The Navy loves metrics. We love to be able to quantify data and it is even better if we can put it on a fancy PowerPoint slide. Of course, there is value in getting a clear picture of how we are doing.
When it comes to spiritual maturity, it gets a little more difficult. I don’t think any of us want to go to church and have a PowerPoint slide quantifying our spiritual growth. Our picture would be in one corner and a couple of graphs would fill the rest of the slide. “Well it looks like Paul wasn’t as effective this week. He only took 7 of 15 opportunities to show the love of Jesus.”
Our dilemma is there is value in looking at our spiritual maturity from time to time. It can also be very helpful for new Christians to have some tangible goals and ways to measure if they are on the right track.
I had the opportunity to attend a Bible Study that looked at 2 Peter 1. In the passage is an incredible list that I think really captures spiritual maturity in a very fundamental way. I offer it as a way for you to do a quick check up and see how you are doing.
Here is the passage (2 Peter 1:5-7)
5 For this very reason, make every effort to add to your faith goodness; and to goodness, knowledge; 6 and to knowledge, self-control; and to self-control, perseverance; and to perseverance, godliness; 7 and to godliness, mutual affection; and to mutual affection, love. (NIV)
If you took the seven items on this list and used them as a measuring stick with the first item, goodness, being the lowest level of spiritual maturity and the last item, love, being the highest level of spiritual maturity I think you will get a good snap shot of how you are doing. This isn’t the whole story and please don’t use this on others. Simply ask yourself where you are at.
Here is our scale:
1. Goodness. One of the best things we can tell a new believer to do is to do good things and stop doing bad. In Luke chapter three when people who repented asked John the Baptist what should they do, he gave them simple tasks. He told people to share and tax collectors to stop taking extra money and soldiers to stop extorting people. These were simple basic acts. We also see this in the story of Zacchaeus (Luke 19). The first thing he did when he understood what Jesus had given him was to pay back those he had wronged and give to help others. It is a great starting point and the first step on this chart.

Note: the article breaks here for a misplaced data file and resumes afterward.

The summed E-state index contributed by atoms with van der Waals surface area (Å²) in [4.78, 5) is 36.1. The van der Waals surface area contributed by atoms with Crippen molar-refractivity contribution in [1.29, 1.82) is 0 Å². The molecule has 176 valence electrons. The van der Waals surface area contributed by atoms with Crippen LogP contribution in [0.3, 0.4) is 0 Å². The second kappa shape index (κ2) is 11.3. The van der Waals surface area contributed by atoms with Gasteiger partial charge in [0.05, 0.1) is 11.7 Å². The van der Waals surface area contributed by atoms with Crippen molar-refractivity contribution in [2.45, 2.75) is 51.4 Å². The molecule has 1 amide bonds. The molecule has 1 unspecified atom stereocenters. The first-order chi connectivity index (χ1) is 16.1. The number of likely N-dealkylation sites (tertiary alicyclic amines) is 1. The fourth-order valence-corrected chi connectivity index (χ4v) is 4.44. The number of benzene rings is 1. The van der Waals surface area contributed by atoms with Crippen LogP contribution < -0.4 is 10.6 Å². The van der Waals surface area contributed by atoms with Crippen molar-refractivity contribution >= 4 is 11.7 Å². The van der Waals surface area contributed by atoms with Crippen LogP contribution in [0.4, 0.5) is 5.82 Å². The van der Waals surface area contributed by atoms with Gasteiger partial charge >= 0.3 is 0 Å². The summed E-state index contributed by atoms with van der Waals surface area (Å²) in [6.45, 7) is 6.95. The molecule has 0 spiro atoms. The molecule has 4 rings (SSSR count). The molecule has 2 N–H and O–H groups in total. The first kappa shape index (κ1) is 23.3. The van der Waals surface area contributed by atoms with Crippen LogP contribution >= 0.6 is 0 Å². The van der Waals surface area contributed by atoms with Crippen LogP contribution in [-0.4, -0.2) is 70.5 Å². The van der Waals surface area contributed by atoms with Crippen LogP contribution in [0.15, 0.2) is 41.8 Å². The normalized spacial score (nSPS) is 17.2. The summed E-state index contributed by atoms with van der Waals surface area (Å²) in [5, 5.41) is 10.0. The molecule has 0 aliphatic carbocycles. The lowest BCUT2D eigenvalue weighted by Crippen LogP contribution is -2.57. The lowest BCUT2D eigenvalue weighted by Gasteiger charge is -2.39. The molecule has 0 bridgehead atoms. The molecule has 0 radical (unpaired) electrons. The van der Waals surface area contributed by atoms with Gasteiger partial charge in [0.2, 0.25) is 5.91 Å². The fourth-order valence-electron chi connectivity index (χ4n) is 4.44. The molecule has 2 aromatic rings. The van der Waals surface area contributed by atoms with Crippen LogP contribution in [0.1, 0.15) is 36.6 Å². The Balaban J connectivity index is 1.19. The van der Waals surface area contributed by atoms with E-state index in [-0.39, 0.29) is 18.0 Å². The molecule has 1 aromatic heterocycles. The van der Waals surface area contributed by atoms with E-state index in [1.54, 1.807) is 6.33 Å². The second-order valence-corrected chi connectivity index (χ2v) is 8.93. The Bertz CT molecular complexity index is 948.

2. Knowledge. The next thing we do as we mature is start reading our Bible and learning about our relationship with God. We also learn why we are doing the good things from step one.
3. Self-control. As we learn we become aware of areas we need to change and things we need to stop doing. This requires discipline and self-control. When we start having self-control, we start to see growth and maturity at a deeper level.
4. Perseverance. You know if you have self-control when you see you are having to persevere. Asking someone on a diet how they are doing day two verses asking them how they are doing after week two tells you if they were serious about the diet. At this point in our spiritual maturity the rubber is hitting the road. Our faith is deepening and we are finding ourselves focused on the long haul.
5. Godliness. The next step is to have a sense of devotion and loyalty to God. Our character is is being changed to be more in the likeness of Jesus. The things that are important to God are important to us.
6. Kindness. When it comes to things that are important to God, humanity is very high on the list. How we view other people and our desire to help those around us deepens to the point of being our very nature. We no longer ask “should I help this person?” Instead, we ask “how can help this person?”
7. Love. This is unconditional love. We love to throw around the word love. The best way to understand this love is to compare the love of someone who has been married for a year to someone who has been married for fifty years. Both truly love their spouse but trust me the one who has been married for fifty years has a much deeper understanding of what means to love unconditionally.
So how are you doing? Are you doing good things but have not progressed beyond that and really learned about your faith? Are the things of God important to you but when it comes to others you are not very kind?
This is not all encompassing or the only way to look at it. However, I do hope it helps you pause do a quick check up and challenges you to continue to grow and mature in your faith.